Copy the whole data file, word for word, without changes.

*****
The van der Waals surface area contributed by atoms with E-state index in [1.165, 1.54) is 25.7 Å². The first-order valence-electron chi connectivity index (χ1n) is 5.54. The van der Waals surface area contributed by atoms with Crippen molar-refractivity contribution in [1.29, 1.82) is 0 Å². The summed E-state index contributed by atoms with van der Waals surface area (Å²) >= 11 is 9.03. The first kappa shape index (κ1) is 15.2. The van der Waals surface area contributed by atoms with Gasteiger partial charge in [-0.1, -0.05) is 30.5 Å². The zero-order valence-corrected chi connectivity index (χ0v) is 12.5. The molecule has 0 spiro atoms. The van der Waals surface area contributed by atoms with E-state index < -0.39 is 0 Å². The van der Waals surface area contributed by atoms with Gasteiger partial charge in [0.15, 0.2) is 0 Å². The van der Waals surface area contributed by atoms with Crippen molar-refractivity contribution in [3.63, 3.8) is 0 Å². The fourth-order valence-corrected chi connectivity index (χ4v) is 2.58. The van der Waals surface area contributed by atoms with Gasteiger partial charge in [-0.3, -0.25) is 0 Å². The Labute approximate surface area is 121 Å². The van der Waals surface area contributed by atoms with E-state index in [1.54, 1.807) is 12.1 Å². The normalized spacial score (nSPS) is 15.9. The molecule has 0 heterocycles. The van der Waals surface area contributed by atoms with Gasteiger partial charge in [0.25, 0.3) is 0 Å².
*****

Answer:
The van der Waals surface area contributed by atoms with E-state index in [1.165, 1.54) is 25.7 Å². The first-order valence-electron chi connectivity index (χ1n) is 5.54. The van der Waals surface area contributed by atoms with Crippen molar-refractivity contribution in [1.29, 1.82) is 0 Å². The summed E-state index contributed by atoms with van der Waals surface area (Å²) >= 11 is 9.03. The first kappa shape index (κ1) is 15.2. The van der Waals surface area contributed by atoms with Gasteiger partial charge in [-0.1, -0.05) is 30.5 Å². The zero-order valence-corrected chi connectivity index (χ0v) is 12.5. The molecule has 0 spiro atoms. The van der Waals surface area contributed by atoms with E-state index < -0.39 is 0 Å². The van der Waals surface area contributed by atoms with Gasteiger partial charge in [0.15, 0.2) is 0 Å². The van der Waals surface area contributed by atoms with Crippen molar-refractivity contribution in [3.63, 3.8) is 0 Å². The fourth-order valence-corrected chi connectivity index (χ4v) is 2.58. The van der Waals surface area contributed by atoms with Gasteiger partial charge in [-0.3, -0.25) is 0 Å². The Labute approximate surface area is 121 Å². The van der Waals surface area contributed by atoms with E-state index in [1.54, 1.807) is 12.1 Å². The normalized spacial score (nSPS) is 15.9. The molecule has 0 heterocycles. The van der Waals surface area contributed by atoms with Gasteiger partial charge in [0.25, 0.3) is 0 Å².